Italy's top court overturns Amanda Knox murder conviction

Amanda Knox's legal saga ends after almost eight years from when it started. Linda Byron reports.

ROME – Italy's highest court has overturned the murder conviction of Seattle resident Amanda Knox and her Italian ex-boyfriend, bringing to a definitive end the high-profile case.

The decision by the supreme Court of Cassation is the final ruling in the case, ending the long legal battle waged by Knox and co-defendant Raffaele Sollecito. Both Knox, who was awaiting the verdict in her hometown of Seattle, and Sollecito have long maintained their innocence.

Knox said she was "tremendously relieved and grateful" after the ruling, in a statement. Her family thanked everyone who had supported them and believed in her innocence.

The six judges announced their decision about 10:30 p.m. in Rome (2:30 p.m. PT). They began deliberating at noon after closing arguments by lawyers for Raffaele Sollecito, Knox's boyfriend when 21-year-old Meredith Kercher was stabbed to death.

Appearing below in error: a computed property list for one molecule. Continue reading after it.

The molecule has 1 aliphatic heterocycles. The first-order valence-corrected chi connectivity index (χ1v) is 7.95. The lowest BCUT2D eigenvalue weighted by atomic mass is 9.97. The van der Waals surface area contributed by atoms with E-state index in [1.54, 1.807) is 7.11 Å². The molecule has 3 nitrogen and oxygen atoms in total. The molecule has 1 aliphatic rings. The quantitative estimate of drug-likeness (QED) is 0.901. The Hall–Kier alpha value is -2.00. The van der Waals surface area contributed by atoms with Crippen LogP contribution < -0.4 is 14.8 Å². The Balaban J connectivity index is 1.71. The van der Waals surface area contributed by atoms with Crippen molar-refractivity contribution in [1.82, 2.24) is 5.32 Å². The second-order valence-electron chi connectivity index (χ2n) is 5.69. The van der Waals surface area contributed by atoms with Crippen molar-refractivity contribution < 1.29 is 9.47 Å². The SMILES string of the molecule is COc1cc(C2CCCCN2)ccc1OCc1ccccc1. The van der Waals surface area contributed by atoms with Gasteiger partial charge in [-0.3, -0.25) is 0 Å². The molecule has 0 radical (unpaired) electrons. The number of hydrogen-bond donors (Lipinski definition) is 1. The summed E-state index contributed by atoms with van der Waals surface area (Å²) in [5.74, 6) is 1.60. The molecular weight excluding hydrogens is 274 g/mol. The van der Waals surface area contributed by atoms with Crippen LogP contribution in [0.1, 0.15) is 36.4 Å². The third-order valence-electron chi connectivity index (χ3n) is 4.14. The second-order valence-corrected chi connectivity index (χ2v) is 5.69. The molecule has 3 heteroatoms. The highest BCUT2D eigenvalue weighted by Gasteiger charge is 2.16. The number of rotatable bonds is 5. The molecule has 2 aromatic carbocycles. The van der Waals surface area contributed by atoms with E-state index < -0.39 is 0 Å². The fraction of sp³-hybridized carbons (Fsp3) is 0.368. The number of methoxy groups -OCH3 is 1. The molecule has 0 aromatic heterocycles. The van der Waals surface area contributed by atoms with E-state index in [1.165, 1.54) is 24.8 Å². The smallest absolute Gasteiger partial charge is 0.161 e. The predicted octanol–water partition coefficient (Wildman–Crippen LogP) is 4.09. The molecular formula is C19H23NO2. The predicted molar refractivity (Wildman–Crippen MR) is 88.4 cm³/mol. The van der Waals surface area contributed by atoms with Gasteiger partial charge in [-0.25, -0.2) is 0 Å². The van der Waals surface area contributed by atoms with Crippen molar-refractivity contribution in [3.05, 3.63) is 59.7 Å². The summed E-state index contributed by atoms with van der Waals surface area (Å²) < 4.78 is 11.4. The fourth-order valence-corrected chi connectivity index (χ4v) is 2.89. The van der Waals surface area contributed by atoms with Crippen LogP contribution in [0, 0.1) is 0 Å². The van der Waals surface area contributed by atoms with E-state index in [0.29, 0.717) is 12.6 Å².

The ruling, which struck down last year's guilty verdicts by a Florence appeals court, brings the eight-year case to a close. The judges concluded that the evidence did not support a conviction. Their reasoning will be released within 90 days.

The 27-year-old Knox did not return to Italy from her Seattle home for the final appeal. Knox, who had consistently maintained her innocence, was "very worried" in the days before the ruling, said her Italian lawyer, Carlo Dalla Vedova.

While Knox is watching what is happening from Seattle, Sollecito is in Italy. His lawyer made a last-ditch appeal to overturn the pair's convictions for the 2007 slaying Meredith Kercher, Knox's British roommate.

Attorney Giulia Bongiorno began her defense of Sollecito by offering what she called a "little sampling" of the errors and contradictions of "colossal proportions" in the 2014 Florence appeals court verdict that convicted her client and Knox.

Bongiorno noted, for example, that trial documents indicate that there were "no traces of Sollecito in the room" where Kercher, 21, was sexually assaulted and fatally stabbed.

In 2009, Knox and Sollecito were convicted of Kercher's murder, and sentenced to 28.5 and 25 years, respectively. Both served four years before their acquittal by an appeals court in 2011.

Italy's highest court threw out the acquittals in March 2013 and sent the case to a Florence appeals court, which convicted them again in 2014.

Another man, Rudy Guede, was convicted of murder in 2008 and is serving 16 years in an Italian prison. Guede's DNA was found on Kercher's body.


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